Wed, Feb 27 03:50 PM
New Delhi: The unrest in the hills of West Bengal continued for seventh consecutive day with the indefinite bandh called by the Gorkha Janmukti Morcha disrupting normal life in Darjeeling.
Though by afternoon, the GJM announced a 12-hour relaxation in the bandh, the Morcha has said it will decide on its future course of action after its six-member delegation meets West Bengal chief minister Buddhadeb Bhattacharya on Wednesday evening in Kolkata.
However, economic blockade and the hunger strike called continues.
The GJM is a breakaway faction of the Gorkha National Liberation Front (GNLF) and has been demanding separate statehood for Darjeeling, protesting the introduction of Sixth Schedule status for the region.
The protests turned violent on Tuesday evening when nearly 1,000 women supporters of the GJM clashed with police in Siliguri.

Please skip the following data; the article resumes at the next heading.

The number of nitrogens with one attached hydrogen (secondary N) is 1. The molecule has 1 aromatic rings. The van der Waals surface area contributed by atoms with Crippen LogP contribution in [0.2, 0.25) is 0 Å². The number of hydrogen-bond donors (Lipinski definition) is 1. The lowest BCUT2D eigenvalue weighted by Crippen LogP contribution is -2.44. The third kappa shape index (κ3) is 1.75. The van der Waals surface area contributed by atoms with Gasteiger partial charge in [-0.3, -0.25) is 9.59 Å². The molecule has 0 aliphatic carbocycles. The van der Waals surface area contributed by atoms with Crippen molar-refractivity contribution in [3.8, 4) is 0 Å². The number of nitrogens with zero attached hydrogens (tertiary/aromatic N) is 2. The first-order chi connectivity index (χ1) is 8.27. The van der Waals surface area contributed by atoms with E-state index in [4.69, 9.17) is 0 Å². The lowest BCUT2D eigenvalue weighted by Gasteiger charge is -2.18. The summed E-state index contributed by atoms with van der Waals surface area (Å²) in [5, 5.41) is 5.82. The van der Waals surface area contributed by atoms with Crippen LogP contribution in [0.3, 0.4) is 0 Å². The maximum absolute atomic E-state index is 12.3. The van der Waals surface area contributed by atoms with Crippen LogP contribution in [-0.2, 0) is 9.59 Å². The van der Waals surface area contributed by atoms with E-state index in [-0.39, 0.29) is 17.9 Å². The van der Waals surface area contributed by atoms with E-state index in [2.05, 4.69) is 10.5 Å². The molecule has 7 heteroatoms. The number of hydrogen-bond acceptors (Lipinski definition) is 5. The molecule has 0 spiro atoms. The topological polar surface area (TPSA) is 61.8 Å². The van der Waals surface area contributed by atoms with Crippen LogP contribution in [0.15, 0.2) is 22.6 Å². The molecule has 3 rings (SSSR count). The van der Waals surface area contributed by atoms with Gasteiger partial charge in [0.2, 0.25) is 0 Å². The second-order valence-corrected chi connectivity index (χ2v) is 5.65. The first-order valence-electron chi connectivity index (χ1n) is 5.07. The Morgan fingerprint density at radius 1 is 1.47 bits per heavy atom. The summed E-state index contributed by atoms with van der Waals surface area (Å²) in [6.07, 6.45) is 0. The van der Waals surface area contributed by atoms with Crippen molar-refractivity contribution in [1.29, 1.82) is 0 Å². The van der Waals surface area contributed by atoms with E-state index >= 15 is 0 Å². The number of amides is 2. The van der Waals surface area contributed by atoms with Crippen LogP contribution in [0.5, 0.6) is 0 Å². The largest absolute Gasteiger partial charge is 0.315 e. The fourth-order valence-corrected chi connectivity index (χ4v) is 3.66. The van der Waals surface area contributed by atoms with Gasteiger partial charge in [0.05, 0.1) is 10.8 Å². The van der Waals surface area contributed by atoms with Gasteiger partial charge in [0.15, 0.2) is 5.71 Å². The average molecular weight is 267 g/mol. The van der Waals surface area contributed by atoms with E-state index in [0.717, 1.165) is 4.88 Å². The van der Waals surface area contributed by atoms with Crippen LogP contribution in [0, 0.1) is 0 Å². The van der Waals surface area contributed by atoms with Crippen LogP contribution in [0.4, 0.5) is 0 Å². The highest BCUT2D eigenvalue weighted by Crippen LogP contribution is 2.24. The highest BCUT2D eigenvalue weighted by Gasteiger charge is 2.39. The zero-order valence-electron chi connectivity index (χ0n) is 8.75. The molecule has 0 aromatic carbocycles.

The protests cut off Sikkim from the rest of the country and tourists and vehicles were stranded on the NH-31 Highway.
"The Sikkim government can, by correspondence, request the Bengal government to solve the problem of the state transporters," says temporary in-charge of Sikkim, Transport B M Ramudamu.
The GJM leadership said the bandh would continue till the demands for the immediate removal of Subash Ghising from the post of administrator of the Darjeeling Gorkha Hill Council (DGHC) and the scrapping of the move to grant Sixth Schedule status to the region were met.
The GJM has been joined by several regional parties in its movement for a separate Gorkhaland to be carved out of the Darjeeling hills and certain other areas.